Pardon, Miss Westcott! was billed as Australia’s first locally-written musical production for television.
Pardon, Miss Westcott was set in the Rum Rebellion days of the early 1800s and told the story of Elizabeth Westcott, the daughter of an English inn-keeper deported to Sydney for a trivial crime. Playing the lead role was Wendy Blacklock, who had returned to Australia after working in the United Kingdom.
On her way to Sydney, Westcott attracts the romantic interest of army officer Richard Soames (played by stage and television performer Michael Cole).
After serving her sentence, Westcott opens a tavern and becomes a hit on the Sydney social scene, including crashing a party at Government House.
Also featured in the play were actors Nigel Lovell, Queenie Ashton, Chris Christensen, Nat Levison and Michael Walshe.
Blacklock later became well known to television audiences in the 1970s as dizzy housewife Edie “Mummy” MacDonald in Number 96.
Pardon, Miss Westcott was written by Peter Benjamin and Peter Stannard, co-writers of the Australian stage hit Lola Montez, and performed live to air from the studios of ATN7, Sydney at a cost of £5000. The performance was recorded for delayed broadcast on GTV9, Melbourne, in December 1959.
The Melbourne screening of Pardon, Miss Westcott! is among the latest additions to Classic TV Guides:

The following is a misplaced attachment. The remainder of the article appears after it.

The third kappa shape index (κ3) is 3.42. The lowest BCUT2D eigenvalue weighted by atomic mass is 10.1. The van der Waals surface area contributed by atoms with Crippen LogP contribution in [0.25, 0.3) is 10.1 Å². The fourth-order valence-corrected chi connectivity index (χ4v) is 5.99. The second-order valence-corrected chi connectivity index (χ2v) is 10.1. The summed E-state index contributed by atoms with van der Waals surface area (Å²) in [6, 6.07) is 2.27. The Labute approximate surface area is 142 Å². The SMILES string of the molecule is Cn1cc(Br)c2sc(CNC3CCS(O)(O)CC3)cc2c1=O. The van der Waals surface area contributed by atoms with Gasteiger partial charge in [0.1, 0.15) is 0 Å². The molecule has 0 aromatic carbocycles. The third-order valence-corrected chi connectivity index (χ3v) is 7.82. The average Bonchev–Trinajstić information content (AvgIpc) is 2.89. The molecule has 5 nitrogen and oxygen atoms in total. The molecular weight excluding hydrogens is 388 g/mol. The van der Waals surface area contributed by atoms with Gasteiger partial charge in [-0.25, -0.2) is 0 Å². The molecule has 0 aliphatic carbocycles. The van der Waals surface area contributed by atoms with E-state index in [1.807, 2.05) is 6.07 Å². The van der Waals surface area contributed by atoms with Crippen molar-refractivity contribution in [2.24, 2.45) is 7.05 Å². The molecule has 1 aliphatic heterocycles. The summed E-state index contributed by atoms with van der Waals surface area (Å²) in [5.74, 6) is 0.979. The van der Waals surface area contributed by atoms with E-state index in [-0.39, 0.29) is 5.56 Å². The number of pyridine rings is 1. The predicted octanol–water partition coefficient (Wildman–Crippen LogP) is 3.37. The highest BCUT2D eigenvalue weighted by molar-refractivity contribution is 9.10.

- Thursday 31 July 1958 — SYDNEY
- Saturday 26 September 1959 — MELBOURNE VFL Grand Final
- Saturday 17 October 1959 — ADELAIDE Adelaide Tonight debuts
- Saturday 19 December 1959 — MELBOURNE Pardon Miss Westcott!
- Friday 15 April 1960 — MELBOURNE Royal Children’s Hospital Good Friday Appeal
- Saturday 25 November 1967 — VICTORIA 1967 Senate Elections
- Saturday 25 November 1967 — SYDNEY 1967 Senate Elections
- Saturday 25 November 1967 — ADELAIDE 1967 Senate Elections
- Tuesday 27 July 1971 — MELBOURNE Muhammad Ali Title Fight
- Thursday 29 August 1974 — SYDNEY Rush debuts
- Friday 28 July 1978 — MELBOURNE Australian Popular Song Festival
- Friday 28 July 1978 — SYDNEY Australian Popular Song Festival
- Tuesday 12 September 1978 — MELBOURNE Against The Wind
- Sunday 29 April 1979 — MELBOURNE First SBS test transmission
- Saturday 27 September 1980 — SYDNEY NSWRL Grand Final
- Sunday 22 April 1984 — SYDNEY
- Saturday 4 August 1984 — MELBOURNE
- Friday 25 August 1989 — MELBOURNE Young Achiever Awards
- Saturday 18 November 1989 — BRISBANE Season Final Hey Hey It’s Saturday
- Monday 27 May 1991 — WESTERN AUSTRALIA
- Wednesday 13 April 1994 — MELBOURNE A Country Practice debuts on Ten
- Tuesday 5 November 2002 — MELBOURNE Melbourne Cup
Source: IMDB. TV Times, 18 December 1959